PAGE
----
Luckin Coffee is a typical Chinese initial public offering: the group's prospectus, obedient stockbrokers and a largely friendly media all paint a picture of vast growth potential that glosses over current losses and a heavy cash drain.
The business in question hardly matters. It could be technology, it could be manufacturing. In this case it is coffee. Luckin wants to become China's Starbucks and, in fact, to beat Starbucks at its own game on the mainland. This, it claims, is a virtually untapped market. The company touts the fact that the Chinese drink an average of just 6 cups of coffee a year compared to 209 cups in Taiwan.
Luckin plans to change that by applying its "technology-driven new retail model" to increase consumption -- though the new model seems to mainly involve opening (expensive) stores, very rapidly. Only 18 months old, it plans to have 10,000 in operation by 2021 even though it has taken Starbucks 20 years to reach 3,700 in China.
While the shares have not exactly soared, they are trading almost a fifth above their $17 May launch price and most analysts are bullish. Media coverage too is overwhelmingly positive, reporting the management's expansion plans rather uncritically.
By contrast, our scoutAsia research team has written a much more sceptical analysis, based on our own surveys of Chinese consumers. These reveal two simple truths that seem, at least to me, to undermine Luckin's entire business model. The first is that the Chinese are -- and appear happy to remain -- a nation of tea drinkers. While consumption of tea, including fruit and bubble teas, has soared since 2015 (just ask food delivery service Meituan Dianping), consumption of coffee in first-, second- and third-tier cities has remained minimal -- and is obviously lower still in the countryside.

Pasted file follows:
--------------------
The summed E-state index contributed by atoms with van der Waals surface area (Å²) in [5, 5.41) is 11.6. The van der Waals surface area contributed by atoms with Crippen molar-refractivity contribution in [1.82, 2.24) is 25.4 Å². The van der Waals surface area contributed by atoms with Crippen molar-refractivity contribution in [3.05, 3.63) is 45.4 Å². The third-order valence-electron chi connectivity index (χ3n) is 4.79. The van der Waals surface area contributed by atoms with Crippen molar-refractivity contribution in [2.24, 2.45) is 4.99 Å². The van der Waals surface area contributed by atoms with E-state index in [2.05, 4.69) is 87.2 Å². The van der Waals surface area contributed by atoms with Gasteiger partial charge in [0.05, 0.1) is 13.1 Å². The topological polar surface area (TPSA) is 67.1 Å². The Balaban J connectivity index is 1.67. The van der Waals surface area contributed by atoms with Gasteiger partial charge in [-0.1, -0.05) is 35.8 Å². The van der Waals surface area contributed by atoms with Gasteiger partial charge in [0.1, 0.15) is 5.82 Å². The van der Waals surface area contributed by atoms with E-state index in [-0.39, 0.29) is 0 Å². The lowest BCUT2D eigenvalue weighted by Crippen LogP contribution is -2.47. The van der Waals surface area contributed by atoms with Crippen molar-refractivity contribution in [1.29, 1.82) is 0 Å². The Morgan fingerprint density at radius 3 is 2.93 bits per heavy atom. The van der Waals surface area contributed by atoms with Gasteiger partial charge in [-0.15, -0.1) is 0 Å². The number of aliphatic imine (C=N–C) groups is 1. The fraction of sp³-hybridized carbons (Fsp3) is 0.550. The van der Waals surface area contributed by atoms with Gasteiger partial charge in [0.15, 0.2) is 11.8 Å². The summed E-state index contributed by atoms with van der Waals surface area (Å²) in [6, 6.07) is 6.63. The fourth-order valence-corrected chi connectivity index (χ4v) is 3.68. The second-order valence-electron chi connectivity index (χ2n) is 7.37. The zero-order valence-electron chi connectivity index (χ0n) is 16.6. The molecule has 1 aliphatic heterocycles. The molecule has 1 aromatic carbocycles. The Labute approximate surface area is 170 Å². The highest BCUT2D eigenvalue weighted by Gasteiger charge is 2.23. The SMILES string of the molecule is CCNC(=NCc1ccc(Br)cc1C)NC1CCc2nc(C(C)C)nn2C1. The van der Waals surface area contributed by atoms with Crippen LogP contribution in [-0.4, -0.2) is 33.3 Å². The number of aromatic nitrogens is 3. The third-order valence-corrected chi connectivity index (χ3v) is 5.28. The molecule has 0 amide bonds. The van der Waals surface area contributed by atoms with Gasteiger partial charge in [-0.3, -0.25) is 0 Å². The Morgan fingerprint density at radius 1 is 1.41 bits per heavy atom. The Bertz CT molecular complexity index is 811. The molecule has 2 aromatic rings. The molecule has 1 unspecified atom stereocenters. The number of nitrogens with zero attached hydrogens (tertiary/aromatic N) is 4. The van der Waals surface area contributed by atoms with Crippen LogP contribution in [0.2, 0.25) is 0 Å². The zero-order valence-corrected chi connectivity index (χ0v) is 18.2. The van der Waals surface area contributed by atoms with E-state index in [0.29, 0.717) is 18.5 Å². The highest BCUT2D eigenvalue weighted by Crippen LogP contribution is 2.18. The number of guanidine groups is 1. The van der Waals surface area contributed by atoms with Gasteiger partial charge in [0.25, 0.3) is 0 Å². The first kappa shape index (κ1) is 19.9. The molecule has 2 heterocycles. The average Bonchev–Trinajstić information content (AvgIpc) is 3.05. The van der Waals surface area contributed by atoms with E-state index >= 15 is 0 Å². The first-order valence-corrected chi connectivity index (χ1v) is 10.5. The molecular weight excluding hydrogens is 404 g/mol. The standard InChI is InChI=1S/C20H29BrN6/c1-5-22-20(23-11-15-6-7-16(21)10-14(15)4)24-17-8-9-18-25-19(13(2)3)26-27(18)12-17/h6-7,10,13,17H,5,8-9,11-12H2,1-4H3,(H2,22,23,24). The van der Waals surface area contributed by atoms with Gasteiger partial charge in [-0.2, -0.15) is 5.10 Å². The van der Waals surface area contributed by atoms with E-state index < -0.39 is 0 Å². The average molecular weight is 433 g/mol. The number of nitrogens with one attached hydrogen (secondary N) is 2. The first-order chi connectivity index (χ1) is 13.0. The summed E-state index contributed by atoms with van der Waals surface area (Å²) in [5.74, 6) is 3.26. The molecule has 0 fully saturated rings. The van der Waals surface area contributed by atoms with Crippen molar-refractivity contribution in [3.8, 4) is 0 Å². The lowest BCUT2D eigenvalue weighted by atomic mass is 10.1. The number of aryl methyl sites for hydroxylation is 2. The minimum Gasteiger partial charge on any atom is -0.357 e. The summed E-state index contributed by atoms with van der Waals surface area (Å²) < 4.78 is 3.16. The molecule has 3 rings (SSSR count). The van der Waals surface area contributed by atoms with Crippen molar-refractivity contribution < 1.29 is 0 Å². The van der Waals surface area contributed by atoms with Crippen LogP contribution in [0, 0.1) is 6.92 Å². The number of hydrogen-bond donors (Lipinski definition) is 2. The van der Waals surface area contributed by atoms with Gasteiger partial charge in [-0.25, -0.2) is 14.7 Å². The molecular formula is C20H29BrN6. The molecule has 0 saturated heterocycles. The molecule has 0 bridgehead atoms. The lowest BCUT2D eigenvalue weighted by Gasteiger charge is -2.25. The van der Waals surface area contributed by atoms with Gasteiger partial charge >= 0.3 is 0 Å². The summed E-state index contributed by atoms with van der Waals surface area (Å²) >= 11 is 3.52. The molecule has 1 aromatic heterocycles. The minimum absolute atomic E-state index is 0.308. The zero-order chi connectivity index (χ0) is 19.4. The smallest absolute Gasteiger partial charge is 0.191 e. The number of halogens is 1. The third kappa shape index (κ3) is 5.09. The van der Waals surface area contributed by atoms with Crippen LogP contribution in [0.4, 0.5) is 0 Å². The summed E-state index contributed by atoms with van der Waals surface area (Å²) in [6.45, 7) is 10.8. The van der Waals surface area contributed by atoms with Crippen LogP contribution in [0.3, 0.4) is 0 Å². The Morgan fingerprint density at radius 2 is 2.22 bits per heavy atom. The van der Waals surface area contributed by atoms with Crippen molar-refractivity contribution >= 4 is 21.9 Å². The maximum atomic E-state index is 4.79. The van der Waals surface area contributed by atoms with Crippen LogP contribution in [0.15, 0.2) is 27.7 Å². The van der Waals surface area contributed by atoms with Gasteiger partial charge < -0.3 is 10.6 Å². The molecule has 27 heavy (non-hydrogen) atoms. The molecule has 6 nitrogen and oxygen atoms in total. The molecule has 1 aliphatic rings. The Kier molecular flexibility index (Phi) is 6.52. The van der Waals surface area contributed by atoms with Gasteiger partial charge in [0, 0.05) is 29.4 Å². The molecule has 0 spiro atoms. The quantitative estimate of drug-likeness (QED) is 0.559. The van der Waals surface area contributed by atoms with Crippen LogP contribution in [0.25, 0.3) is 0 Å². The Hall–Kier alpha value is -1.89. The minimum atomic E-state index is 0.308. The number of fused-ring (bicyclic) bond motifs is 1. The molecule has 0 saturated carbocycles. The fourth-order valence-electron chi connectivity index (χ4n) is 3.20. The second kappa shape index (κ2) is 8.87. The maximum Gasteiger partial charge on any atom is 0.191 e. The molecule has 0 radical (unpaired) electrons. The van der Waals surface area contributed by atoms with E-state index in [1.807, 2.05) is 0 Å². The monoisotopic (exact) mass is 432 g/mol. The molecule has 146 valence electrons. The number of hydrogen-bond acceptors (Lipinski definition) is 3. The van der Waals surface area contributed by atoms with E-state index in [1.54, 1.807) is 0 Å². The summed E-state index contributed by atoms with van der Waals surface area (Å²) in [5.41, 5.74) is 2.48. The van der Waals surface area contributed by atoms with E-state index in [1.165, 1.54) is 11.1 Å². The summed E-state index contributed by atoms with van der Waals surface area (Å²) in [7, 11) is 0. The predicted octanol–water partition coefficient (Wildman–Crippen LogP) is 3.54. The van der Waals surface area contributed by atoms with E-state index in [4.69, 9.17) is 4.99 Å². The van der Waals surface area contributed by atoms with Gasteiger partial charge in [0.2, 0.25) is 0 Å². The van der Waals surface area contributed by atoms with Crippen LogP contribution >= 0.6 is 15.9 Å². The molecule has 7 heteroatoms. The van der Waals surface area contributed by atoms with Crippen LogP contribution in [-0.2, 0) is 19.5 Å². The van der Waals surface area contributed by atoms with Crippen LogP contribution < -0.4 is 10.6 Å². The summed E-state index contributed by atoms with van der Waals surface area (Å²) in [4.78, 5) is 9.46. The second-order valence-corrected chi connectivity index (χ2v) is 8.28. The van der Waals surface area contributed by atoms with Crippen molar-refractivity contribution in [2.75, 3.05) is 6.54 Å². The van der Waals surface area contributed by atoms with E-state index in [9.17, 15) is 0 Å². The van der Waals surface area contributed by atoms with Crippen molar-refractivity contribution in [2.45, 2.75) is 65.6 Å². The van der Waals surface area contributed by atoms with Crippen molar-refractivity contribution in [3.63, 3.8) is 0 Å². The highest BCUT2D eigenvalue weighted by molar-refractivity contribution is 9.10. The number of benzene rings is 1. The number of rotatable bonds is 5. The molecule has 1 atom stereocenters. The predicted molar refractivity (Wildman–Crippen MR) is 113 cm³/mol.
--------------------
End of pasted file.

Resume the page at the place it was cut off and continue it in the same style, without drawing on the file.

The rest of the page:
Second, Luckin is essentially buying itself revenue growth. Consumers report that their main attraction to the brand is the plethora of coupons and discounts that are on offer, which means they get every third or fourth cup of coffee for free, cutting Luckin's net price to below that of inferior coffee from convenience stores. When the company reduced this marketing "investment" in early 2019 to prepare for flotation, new customer numbers fell dramatically.
It could all work out, if Luckin can raise enough money to keep expanding until it generates sufficient scale economies to offset its ruinous pricing policy. Or it may at some point be able to reduce discounts if it can build a much stronger brand or reputation for quality. But this assumes flawless execution and no response from competitors or any new entrants. And, of course, that the Chinese will suddenly become a nation of coffee addicts.
The odds are against Luckin succeeding and investors need more objective analysis that is willing to point out the risks.